Thursday, June 24, 2010

Following Drafted (and Undrafted) Players

It's been a couple of weeks since the MLB Draft and several players have come to terms and are already assigned to short-season teams. I mentioned that I would follow a few players, and was checking out Toronto's top picks to see if any had played. Turns out that their 4th pick (41st overall) Randall Wojciechowski signed and is already playing for the Auburn Doubledays of the NY Penn League. He made his first start yesterday and threw 4 scoreless innings against Mahoning Valley. Interestingly, he went by his middle name Asher while at school but is now referred to as Randall.

While I was perusing the boxscore, I noticed that Mahoning Valley used a pitcher named Nakamura. This is Takafumi Nakamura, a 22-year-old who played college ball here but wasn't drafted by any of the NPB teams. Cleveland signed him as a free agent late last year and this is his first pro experience. He's a big kid at 6'5 and apparently has a good fastball but is a bit wild. He pitched well against the Doubledays, striking out 5 in over 3.2 innings. It will be interesting to see how he progresses over the next few seasons.

As far as I know, no Japanese player has made his way through a major league organization to the big leagues. Right now there are a few Japanese players trying to be the first; some like Ryohei Tanaka pitching for AA Bowie (Baltimore) have played minor league ball in Japan while others such as Nakamura were never drafted.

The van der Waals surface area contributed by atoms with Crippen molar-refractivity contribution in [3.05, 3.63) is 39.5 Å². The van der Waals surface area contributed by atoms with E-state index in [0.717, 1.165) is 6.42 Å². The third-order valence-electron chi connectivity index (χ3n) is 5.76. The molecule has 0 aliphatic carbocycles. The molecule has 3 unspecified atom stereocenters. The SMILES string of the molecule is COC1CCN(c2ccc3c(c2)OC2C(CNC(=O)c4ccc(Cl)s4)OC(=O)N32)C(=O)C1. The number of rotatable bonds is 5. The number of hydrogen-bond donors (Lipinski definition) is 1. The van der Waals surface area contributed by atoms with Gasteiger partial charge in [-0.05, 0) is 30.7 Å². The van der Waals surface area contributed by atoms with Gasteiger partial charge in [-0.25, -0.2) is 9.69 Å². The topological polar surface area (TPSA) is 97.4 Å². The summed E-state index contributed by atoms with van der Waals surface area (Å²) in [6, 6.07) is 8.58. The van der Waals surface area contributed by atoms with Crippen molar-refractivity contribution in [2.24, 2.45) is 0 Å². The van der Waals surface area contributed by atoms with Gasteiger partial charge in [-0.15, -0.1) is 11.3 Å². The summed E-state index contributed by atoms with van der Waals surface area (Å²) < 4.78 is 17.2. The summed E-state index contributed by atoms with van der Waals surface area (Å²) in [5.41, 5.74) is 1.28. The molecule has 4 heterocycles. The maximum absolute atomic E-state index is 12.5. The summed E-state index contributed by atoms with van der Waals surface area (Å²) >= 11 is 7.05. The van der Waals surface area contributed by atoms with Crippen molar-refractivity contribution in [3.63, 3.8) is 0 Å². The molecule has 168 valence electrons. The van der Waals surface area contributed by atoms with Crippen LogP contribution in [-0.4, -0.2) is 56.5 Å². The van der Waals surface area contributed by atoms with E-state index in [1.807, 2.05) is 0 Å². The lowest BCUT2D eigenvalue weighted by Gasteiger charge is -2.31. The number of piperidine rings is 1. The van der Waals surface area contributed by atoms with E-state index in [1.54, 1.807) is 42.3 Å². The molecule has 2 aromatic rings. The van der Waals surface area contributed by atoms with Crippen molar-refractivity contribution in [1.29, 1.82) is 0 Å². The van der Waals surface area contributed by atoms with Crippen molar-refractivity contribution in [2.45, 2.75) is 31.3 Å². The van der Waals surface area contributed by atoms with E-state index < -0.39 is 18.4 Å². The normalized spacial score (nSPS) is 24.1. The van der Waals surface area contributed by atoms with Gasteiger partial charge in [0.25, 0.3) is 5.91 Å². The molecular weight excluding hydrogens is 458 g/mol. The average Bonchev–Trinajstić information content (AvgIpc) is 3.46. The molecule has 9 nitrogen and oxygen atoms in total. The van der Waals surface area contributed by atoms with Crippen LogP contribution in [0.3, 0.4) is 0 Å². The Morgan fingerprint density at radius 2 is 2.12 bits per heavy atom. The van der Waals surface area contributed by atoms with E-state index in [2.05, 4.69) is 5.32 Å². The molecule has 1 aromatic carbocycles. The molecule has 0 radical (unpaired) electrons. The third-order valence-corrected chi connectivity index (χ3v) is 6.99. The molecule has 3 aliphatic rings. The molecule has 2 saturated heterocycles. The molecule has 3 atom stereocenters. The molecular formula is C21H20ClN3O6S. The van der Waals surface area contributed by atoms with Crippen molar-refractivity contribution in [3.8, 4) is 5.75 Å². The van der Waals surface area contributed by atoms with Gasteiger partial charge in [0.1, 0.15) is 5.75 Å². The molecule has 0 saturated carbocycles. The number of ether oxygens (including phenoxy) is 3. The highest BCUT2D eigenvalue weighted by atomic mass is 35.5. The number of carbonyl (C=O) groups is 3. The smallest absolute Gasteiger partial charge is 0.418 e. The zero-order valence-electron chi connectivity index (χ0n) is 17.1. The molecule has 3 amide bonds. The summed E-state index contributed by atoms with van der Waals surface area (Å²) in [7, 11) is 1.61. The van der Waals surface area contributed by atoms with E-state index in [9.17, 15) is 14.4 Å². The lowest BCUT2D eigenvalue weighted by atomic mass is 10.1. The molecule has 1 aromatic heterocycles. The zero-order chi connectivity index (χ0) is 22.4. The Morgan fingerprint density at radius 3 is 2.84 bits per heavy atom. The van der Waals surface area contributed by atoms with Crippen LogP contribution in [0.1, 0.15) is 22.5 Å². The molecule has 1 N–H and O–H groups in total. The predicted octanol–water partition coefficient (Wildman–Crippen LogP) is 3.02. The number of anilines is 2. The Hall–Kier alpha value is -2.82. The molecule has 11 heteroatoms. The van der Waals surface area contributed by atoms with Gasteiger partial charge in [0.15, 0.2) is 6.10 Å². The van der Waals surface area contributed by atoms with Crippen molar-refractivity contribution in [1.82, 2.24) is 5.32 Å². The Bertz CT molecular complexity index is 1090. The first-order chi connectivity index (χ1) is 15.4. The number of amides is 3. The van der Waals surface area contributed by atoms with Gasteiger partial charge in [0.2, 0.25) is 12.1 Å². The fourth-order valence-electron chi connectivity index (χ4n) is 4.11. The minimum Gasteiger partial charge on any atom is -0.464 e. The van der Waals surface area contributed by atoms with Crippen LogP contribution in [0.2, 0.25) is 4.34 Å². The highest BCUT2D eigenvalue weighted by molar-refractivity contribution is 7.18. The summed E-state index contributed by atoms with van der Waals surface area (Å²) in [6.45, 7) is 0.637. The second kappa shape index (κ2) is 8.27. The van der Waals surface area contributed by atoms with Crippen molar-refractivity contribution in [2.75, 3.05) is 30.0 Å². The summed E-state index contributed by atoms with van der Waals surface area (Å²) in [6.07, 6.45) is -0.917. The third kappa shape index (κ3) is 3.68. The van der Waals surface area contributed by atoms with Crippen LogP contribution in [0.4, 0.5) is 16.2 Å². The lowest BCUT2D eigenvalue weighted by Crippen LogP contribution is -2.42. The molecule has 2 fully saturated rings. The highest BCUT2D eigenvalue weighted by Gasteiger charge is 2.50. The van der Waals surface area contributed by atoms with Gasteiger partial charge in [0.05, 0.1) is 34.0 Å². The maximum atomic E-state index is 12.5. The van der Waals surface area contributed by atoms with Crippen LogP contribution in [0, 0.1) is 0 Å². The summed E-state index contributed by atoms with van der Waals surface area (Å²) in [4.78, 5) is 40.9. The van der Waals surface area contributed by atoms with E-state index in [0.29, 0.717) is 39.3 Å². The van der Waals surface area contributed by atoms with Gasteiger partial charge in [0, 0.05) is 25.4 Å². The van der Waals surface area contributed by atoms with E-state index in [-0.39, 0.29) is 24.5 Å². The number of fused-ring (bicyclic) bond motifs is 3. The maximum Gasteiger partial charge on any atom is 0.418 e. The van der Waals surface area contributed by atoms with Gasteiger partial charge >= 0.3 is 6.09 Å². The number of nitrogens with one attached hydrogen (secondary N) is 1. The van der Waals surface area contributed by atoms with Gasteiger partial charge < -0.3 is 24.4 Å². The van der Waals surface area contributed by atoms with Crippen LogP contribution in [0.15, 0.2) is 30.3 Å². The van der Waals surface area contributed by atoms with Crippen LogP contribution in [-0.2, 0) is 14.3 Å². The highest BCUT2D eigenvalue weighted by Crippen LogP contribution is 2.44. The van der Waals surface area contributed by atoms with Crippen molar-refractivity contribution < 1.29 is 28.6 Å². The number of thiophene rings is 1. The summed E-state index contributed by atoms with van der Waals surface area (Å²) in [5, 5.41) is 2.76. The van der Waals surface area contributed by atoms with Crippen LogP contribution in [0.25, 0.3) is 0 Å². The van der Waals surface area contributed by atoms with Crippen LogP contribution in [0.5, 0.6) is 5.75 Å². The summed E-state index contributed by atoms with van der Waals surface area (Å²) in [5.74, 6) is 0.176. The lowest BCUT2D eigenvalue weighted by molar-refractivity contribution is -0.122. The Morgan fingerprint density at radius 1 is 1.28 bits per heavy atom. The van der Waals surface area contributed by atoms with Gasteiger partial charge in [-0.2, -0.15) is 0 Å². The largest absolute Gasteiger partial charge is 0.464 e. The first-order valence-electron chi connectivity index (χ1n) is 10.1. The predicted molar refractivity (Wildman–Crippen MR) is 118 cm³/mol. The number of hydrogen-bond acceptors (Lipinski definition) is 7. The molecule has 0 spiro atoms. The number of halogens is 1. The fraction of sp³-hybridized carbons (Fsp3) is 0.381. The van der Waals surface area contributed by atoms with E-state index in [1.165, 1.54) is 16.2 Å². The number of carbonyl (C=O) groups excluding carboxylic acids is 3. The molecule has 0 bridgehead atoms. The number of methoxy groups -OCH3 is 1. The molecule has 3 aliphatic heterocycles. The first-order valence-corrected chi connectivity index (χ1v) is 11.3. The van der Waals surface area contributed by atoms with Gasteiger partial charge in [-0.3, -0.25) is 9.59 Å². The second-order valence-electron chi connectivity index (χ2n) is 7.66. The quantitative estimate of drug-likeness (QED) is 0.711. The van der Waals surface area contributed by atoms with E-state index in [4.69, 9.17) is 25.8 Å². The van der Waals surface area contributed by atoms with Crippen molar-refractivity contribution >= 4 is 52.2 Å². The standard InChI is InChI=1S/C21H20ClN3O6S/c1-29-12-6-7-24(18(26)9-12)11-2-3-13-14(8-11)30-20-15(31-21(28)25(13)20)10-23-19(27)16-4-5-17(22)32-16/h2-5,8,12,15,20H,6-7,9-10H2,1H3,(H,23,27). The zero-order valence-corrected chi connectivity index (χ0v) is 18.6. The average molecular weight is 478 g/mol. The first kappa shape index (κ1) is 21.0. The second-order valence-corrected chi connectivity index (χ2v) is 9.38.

I wonder if this might be the start of a trend. With only 12 teams in Japan and no true minor league system, a lot of young talent goes undrafted or underused in the minors. I'm sure there are some guys with the potential to work their way up the ladder of an MLB team. Size is an issue (MLB teams prefer bigger players) and the language barrier could be tough as I doubt that the teams want to employ roving minor league translators, but it is still something worth pursuing on both sides. The players would likely get more game action and a chance at history while the clubs can gain more exposure here and perhaps find a hidden gem. This is something that would progress over several years, so we'll see how things look in 2015.

Going back to the draft, I also talked about Seth Blair from Arizona State. He was bombed in a College World Series appearance as the top-ranked Sun Devils were eliminated with two quick losses. We'll see if he signs with St. Louis in the near future. Delino DeShields Jr. has yet to sign with Houston but as a high pick, this is not unusual and he is expected to come to terms shortly.

I'm not going to update you on these guys on a regular basis as that's not the focus of the blog, but will let you know if anything interesting happens in terms of their minor league assignments.




  1. Does Junichi Tazawa not count? Or Norihiro Nakamura? Or Kazuhito Tadano? Or is there some definition of "worked their way through the minor leagues" that I'm not understanding, besides just playing in the minors before making an appearance in the bigs rather than signing straight into the bigs?

  2. Yeah, I am talking about a young guy that is overlooked here, goes over to the States and plays 3 or 4 years in the minors, starting at A ball, then AA, AAA, and finally the majors. Essentially developed there rather than using natural raw talent is what I was trying to say.

    Tazawa did have the AA experience but he made it to the bigs in the same year. Nakamura was a star here first (and I think never got a fair shake with LA). Tadano has lots of minor league experience and is perhaps one guy that moved up over 2 seasons, but he started in AA and was undrafted for reasons other than his talent.

    So I guess I am thinking about a "traditional" player development model in the US. Still think there are guys here who could fit that model but wonder if the scouting here is weak or the size issue just precludes much attention being paid.